Five principal limitations need to be noted. First, mental disorders were estimated with screening scales rather than clinical interviews. Despite the fact that the K6 screening scale has been used in national surveys20,29
and has been previously validated19,21,22
and the fact that the modified TSQ was found to be valid in our clinical reappraisal study, screening scales are inevitably less precise than clinical interviews. This imprecision will generate attenuated associations, leading the results reported here on predictors to be conservative. Second, the survey response rate was low and the sampling frame excluded people who were unreachable by telephone, resulting in underrepresentation of the most marginalized and perhaps the most seriously ill people in the population. These sample limitations are likely to make the estimates of disorder and stressor prevalence conservative. Third, even though we interpreted the associations between stressors and disorders in causal terms, it is possible that unmeasured common causes (eg, prehurricane history of psychopathology that influenced both stressor exposure and posthurricane mental illness) influenced the observed associations. Caution is consequently needed in interpreting these associations. Fourth, the assessment of disaster-related stressors was necessarily retrospective, raising concerns about recall bias related to current mental illness. However, this concern is mitigated by evidence from longitudinal studies that reports of acute stress exposure have good test-retest reliability and are relatively free from recall bias.30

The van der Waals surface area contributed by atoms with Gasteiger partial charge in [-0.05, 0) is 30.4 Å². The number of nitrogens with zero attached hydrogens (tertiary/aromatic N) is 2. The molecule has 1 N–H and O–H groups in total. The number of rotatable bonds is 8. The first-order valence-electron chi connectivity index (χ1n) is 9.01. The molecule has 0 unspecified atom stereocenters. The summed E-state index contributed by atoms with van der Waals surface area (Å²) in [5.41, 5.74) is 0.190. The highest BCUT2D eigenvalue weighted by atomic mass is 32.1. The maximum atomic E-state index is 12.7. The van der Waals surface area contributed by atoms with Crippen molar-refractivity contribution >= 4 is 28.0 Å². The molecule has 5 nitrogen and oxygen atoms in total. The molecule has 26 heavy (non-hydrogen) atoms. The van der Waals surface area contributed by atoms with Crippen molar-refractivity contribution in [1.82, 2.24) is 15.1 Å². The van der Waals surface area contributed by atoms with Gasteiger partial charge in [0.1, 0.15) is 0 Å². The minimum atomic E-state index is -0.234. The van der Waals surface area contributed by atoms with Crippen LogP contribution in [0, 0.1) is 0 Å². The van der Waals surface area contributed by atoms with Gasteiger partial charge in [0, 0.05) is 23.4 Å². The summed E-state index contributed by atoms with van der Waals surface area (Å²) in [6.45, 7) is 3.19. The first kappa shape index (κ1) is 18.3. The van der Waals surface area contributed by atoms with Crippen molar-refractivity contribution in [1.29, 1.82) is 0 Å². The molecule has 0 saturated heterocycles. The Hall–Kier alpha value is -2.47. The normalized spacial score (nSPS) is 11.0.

In addition, because our assessment was conducted only 5 to 7 months after the hurricane, many of the hurricane-related stressors were still directly and immediately relevant to respondents at the time of their interviews. Fifth, no attempt was made to tease apart the effects of exposure to stressors related to Hurricane Katrina vs Hurricane Rita even though some of the respondents were exposed to Rita in the wake of Katrina. As noted in the section on measures, we asked respondents to include information about stressors related to Rita in their reports. The effects of Rita are consequently included in the results reported here.
Within the context of these limitations, the estimated prevalence of DSM-IV